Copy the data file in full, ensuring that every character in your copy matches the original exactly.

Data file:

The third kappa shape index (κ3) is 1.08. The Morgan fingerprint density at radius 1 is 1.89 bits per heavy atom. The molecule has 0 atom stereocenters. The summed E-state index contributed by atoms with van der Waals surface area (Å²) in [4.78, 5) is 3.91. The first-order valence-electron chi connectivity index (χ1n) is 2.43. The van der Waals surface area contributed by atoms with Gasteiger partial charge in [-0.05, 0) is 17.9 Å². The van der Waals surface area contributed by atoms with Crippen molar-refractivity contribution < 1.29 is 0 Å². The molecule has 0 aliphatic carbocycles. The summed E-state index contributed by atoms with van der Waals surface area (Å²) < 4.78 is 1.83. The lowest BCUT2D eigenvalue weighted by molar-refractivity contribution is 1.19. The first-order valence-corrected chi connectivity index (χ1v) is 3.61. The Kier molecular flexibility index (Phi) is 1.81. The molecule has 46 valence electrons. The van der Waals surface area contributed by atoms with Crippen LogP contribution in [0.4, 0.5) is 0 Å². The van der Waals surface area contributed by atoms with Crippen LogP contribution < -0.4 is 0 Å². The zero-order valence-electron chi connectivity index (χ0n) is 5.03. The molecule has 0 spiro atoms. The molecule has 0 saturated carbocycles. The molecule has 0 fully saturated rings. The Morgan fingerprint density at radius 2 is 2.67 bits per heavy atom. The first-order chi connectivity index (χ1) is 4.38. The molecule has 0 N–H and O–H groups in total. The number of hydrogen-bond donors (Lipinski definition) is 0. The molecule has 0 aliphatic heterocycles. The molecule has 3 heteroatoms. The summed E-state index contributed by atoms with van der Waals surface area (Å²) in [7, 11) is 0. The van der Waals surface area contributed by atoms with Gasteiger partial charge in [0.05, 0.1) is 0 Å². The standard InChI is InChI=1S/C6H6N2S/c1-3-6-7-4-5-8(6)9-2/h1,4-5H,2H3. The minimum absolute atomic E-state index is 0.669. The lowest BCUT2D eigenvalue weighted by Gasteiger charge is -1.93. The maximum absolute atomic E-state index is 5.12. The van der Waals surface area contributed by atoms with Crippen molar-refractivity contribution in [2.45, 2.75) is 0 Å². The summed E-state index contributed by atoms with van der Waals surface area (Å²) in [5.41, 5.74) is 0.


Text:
The third kappa shape index (κ3) is 1.08. The Morgan fingerprint density at radius 1 is 1.89 bits per heavy atom. The molecule has 0 atom stereocenters. The summed E-state index contributed by atoms with van der Waals surface area (Å²) in [4.78, 5) is 3.91. The first-order valence-electron chi connectivity index (χ1n) is 2.43. The van der Waals surface area contributed by atoms with Gasteiger partial charge in [-0.05, 0) is 17.9 Å². The van der Waals surface area contributed by atoms with Crippen molar-refractivity contribution < 1.29 is 0 Å². The molecule has 0 aliphatic carbocycles. The summed E-state index contributed by atoms with van der Waals surface area (Å²) < 4.78 is 1.83. The lowest BCUT2D eigenvalue weighted by molar-refractivity contribution is 1.19. The first-order valence-corrected chi connectivity index (χ1v) is 3.61. The Kier molecular flexibility index (Phi) is 1.81. The molecule has 46 valence electrons. The van der Waals surface area contributed by atoms with Crippen LogP contribution in [0.4, 0.5) is 0 Å². The van der Waals surface area contributed by atoms with Crippen LogP contribution < -0.4 is 0 Å². The zero-order valence-electron chi connectivity index (χ0n) is 5.03. The molecule has 0 spiro atoms. The molecule has 0 saturated carbocycles. The molecule has 0 fully saturated rings. The Morgan fingerprint density at radius 2 is 2.67 bits per heavy atom. The first-order chi connectivity index (χ1) is 4.38. The molecule has 0 N–H and O–H groups in total. The number of hydrogen-bond donors (Lipinski definition) is 0. The molecule has 0 aliphatic heterocycles. The molecule has 3 heteroatoms. The summed E-state index contributed by atoms with van der Waals surface area (Å²) in [7, 11) is 0. The van der Waals surface area contributed by atoms with Gasteiger partial charge in [0.05, 0.1) is 0 Å². The standard InChI is InChI=1S/C6H6N2S/c1-3-6-7-4-5-8(6)9-2/h1,4-5H,2H3. The minimum absolute atomic E-state index is 0.669. The lowest BCUT2D eigenvalue weighted by Gasteiger charge is -1.93. The maximum absolute atomic E-state index is 5.12. The van der Waals surface area contributed by atoms with Crippen molar-refractivity contribution in [2.45, 2.75) is 0 Å². The summed E-state index contributed by atoms with van der Waals surface area (Å²) in [5.41, 5.74) is 0.